Divide and Conquer on Trees – Centroid Decomposition

I am currently working on a research project which involves modeling Database Join Queries as special graphs(trees, cliques, etc.) and improving worst case bounds for them. While working on trees, I came across this approach.

Separator Decomposition(also known as Centroid Decomposition) is based on a 1869 result by Jordan:

Given a tree on n vertices, there exists a vertex whose removal partitions the tree into components, each with at most n/2 vertices.

Proof – We can pick any arbitrary vertex v from the tree. Now assuming v is deleted, check the sizes of the connected components the tree will be split into. If all the connected components have a size <= n/2, then we are done. Else, select the component that contains more than n/2 vertices and choose w(an adjacent vertex of v) in it. Continue the same process till we get the vertex that partitions the tree into components, each with at most n/2 vertices. The tree has a finite number of vertices and each vertex is processed at most once. Hence, this method will terminate for sure.

We will be calling that vertex a centroid hereon.

Given a tree T, we can build a centroid tree using this approach –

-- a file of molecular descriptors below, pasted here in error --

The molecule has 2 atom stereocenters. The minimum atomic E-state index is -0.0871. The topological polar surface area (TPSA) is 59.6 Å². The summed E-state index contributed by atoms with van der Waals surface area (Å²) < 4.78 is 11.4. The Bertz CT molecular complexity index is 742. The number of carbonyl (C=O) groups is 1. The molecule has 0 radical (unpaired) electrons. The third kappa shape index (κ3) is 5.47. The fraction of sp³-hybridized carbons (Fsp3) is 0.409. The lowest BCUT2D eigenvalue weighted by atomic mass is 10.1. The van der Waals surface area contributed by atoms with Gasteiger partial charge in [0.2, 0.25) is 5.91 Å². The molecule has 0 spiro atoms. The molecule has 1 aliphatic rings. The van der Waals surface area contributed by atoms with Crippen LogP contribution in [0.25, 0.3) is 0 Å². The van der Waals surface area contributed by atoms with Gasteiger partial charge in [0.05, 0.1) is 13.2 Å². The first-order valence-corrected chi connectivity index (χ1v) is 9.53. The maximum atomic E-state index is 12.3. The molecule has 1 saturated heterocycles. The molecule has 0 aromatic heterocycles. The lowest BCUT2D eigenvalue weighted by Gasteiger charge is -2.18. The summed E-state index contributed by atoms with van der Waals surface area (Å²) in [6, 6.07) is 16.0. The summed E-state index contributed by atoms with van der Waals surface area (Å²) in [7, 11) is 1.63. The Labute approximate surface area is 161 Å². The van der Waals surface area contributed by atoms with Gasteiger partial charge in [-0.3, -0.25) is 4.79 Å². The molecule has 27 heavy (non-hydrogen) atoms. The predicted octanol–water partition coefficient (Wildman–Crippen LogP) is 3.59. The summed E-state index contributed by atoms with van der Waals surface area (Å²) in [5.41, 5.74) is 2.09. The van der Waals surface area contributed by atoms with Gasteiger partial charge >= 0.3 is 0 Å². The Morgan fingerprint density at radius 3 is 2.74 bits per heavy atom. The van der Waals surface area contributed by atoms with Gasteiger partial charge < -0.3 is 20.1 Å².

1. Find the centroid C of T and make it the root of the centroid tree that we are building.

2. Recursively find the centroids of the connected components(think of them as new trees) and add them to the centroid tree.

3. As we are limiting the component size as half of the total nodes, its easy to see that the centroid tree will have depth O(log n). Finding the centroid takes at most O(n) time and hence, this tree can be constructed in O(nlogn) time.

Let’s see how to implement this –

Step 0 : Root the tree arbitrarily.

Step 1 : Calculate the size of each subtree(excluding the vertex rooted at it).


Step 2 : Finding the center of the tree.


Step 3 : The Divide and Conquer function.


Shortcomings – 

This technique cannot be as widely applied as Heavy-Light-Decomposition(http://blog.anudeep2011.com/heavy-light-decomposition/) especially when “Query on a Path” is asked for. It is due to the fact the centroids of x and y need not belong to the path from x to y.

Problems to Try – 

1. http://ioi2011.contest.atcoder.jp/tasks/ioi2011_1_2 – Direct application of this idea. For each center, just figure out what to do and then you’re done.

2. http://www.codechef.com/problems/PRIMEDST – Basic idea is Divide and Conquer on Trees but FFTs make it harder.






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